This article has been just published in both catalan and spanish in the conservation paper Unicum, which will be available online for free next year (or you can buy the printed version). Here we show a shortened version of the extended printed article, for non-spanish speakers. We will be publishing a video, soon, to show this new and revolutionary method.
Silver mirroring is a type of deterioration that appears in most gelatin developing-out paper (DOP) historical photographs and black-and-white films. Its treatment involves so many problems that it has often been ruled out. In this article we present a new and simple elimination procedure, which is efficient and offers stable results in the long term.
The study of the causes of the formation of silver mirroring sheds light on aspects that had been little explained so far: the fact that this type of deterioration always appears on the surface of the image leads us to consider a mechanism of transport of electrical charges.
Silver mirroring can be found in many silver gelatin-based historical photographs, and black-and-white films. It is the by-product of certain degradation reactions of the photographic image. This by-product is composed of silver, which originally formed part of the image and eventually surfaces, by itself or in combination with other elements (Ag or Ag2S), generating an unwelcome reflective sheen that hinders the proper viewing and reproduction of photographs.
The materials affected by silver mirroring are gelatin developing-out paper (DOP) black-and-white photographs, whose emulsion contains gelatin and silver. The silver grains that form the image are relatively large compared to those of printing-out paper (POP) photographs, which are much smaller.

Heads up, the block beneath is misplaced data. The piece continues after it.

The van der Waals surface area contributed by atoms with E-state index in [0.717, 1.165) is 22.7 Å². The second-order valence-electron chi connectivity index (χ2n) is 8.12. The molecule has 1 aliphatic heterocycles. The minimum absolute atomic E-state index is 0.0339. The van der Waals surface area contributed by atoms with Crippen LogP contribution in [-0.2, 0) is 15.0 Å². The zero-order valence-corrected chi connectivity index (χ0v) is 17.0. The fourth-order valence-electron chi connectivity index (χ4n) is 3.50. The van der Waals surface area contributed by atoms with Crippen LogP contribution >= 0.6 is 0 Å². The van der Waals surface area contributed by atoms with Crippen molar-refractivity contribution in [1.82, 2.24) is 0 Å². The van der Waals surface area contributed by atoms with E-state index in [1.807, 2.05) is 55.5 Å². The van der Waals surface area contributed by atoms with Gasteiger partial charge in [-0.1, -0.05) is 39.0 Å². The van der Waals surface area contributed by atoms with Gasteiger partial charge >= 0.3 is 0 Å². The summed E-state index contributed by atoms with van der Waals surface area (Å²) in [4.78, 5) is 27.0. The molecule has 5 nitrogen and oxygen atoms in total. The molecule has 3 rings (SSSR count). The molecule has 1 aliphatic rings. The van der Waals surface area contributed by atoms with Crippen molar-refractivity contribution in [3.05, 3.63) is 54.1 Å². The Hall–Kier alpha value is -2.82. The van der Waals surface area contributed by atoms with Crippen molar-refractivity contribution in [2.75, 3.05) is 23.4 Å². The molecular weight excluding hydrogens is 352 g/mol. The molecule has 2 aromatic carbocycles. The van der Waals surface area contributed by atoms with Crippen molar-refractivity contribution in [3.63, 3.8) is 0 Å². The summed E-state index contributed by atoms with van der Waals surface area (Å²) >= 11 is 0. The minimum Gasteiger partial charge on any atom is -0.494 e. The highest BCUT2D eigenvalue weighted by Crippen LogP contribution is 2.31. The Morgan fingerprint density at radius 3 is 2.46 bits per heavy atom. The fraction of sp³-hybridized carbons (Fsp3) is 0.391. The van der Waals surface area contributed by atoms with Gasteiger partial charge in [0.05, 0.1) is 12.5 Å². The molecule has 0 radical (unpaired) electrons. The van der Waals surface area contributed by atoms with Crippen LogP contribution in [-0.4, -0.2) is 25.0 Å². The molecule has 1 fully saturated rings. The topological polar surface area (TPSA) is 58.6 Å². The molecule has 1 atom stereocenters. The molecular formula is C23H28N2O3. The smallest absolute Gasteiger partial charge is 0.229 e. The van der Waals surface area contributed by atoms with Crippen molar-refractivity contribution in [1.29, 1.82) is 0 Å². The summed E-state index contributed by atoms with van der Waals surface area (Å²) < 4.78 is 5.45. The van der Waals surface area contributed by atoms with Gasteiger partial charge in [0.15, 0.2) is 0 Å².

Silver gelatin photographs, including both positive and negative photographic images, can be found on all kinds of supports, mostly glass, plastic used in photography, and resin coated (RC) paper.
The photographic processes based on silver gelatin have been used since approximately 1880, and became the most common photographic method in the late nineteenth century. This dominance lasted throughout the twentieth century in the case of black-and-
white image processing. Currently, high quality chemical photographs are still produced in this way. In our opinion, the use of the expression “chemical photographs” as opposed to “digital photographs”, is more accurate than the usual phrase “analog photographs”,
It is therefore to be expected that these type of images constitute the majority in the collections of historical photographs: they comprise almost all black-and-white films, and over 90% of the black-and-white photographs of the twentieth century.
- Formation Process
The mechanism through which the silver that was once part of the image migrates to the surface has been explained, among others, by Feldman (1981), Hendriks (1984, 1991), Torigoe et al. (1984), Swan (1981), di Pietro (2004), and Nielsen-Lavedrine (1993).
In short, all of them accept that the silver contained in the gelatin is oxidized by the action of an acid in the presence of humidity. Ag+ ions migrate to the surface where they are neutralized and finally deposited forming the metallic sheen that we call silver mirroring.
Most of the stains present in silver gelatin developing-out paper (DOP) photographs appear within the emulsion (inside). However, silver mirroring forms on the surface. Di Pietro (2004) demands Nielsen-Lavédrine a further clarification of “the driving force for the formation and/or aggregation of particles at the emulsion top surface” (1993). In any case, all authors mention the transfer of Ag+ ions. Thus, it seems clear that the electrostatic force is what drives Ag+ ions to the surface. Neutralization (whether by means of an electron or an S2- ion) happens on the surface and not within the gelatin layer. Therefore, silver mirroring appears as an external coating, which suggests that it might not be necessary to intervene the emulsion itself.